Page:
COPING PREPARATIONS REDUCES STRESS IS SPORT-SPECIFIC SITUATIONS
Crocker, P. R., Alderman, R. B., & Smith, F. M. (1988). Cognitive-affective stress management training with high performance youth volleyball players: Effects on affect, cognition, and performance. Journal of Sport and Exercise Psychology, 10, 448-460.
Members of a men's (N = 16) and women's (N = 15) provincial volleyball team were divided into two groups. One group underwent stress-management training and the other was a waiting-list control. Anxiety, thoughts, and practice performance were measured. Stress-management training consisted of eight one-hour modules administered on a weekly basis. Modules of training were conceptualization and introduction to relaxation training; role of cognitive mediation and identifying trigger thoughts; role of irrational beliefs and developing sub-situation statements; relaxation and induced affect; self-instructional training; self-talk and induced affect; integrated coping response; and meditation. Cognitive appraisal and coping processes were highlighted.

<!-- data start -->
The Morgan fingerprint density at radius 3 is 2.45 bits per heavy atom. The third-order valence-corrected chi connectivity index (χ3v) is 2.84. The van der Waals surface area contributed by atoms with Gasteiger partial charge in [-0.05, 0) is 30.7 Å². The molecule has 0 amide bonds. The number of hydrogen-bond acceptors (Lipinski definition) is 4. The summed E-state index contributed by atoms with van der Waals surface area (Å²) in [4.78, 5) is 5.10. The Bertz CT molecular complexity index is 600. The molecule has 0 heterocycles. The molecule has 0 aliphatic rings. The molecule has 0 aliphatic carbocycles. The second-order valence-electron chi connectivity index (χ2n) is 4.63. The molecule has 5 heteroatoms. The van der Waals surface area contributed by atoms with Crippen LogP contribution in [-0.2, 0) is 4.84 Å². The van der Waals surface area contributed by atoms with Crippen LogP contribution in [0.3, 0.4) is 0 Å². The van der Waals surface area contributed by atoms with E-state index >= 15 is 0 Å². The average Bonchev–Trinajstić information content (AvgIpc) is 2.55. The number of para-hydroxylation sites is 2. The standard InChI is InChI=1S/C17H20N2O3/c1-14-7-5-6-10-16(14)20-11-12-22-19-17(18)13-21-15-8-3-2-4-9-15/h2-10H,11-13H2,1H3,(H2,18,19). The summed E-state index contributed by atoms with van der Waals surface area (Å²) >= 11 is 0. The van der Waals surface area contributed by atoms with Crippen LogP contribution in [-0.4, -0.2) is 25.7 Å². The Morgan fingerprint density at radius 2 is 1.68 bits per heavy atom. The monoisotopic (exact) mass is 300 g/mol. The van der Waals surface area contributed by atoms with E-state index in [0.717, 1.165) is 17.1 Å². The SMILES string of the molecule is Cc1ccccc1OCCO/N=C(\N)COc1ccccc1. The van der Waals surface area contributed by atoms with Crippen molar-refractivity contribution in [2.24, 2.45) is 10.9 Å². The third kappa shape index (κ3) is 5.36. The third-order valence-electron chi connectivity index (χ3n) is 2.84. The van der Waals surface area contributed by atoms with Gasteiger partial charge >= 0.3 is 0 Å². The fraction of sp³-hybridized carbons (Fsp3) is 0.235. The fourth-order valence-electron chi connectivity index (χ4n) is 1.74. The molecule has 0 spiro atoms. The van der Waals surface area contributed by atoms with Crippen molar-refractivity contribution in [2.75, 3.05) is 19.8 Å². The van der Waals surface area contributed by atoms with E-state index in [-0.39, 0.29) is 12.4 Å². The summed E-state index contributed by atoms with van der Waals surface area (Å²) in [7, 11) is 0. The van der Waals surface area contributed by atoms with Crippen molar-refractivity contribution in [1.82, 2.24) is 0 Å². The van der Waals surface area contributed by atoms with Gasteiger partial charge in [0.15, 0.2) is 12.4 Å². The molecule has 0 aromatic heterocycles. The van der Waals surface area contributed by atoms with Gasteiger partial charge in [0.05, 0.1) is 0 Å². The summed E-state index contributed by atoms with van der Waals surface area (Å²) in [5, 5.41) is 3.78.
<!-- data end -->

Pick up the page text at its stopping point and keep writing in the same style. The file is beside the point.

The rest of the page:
The stress-management training group emitted fewer negative thoughts in response to videotaped stressors and had superior performance (service reception) than the control group.
Implication. Being prepared to handle stressful sport-specific situations reduces the amount of stress experienced.
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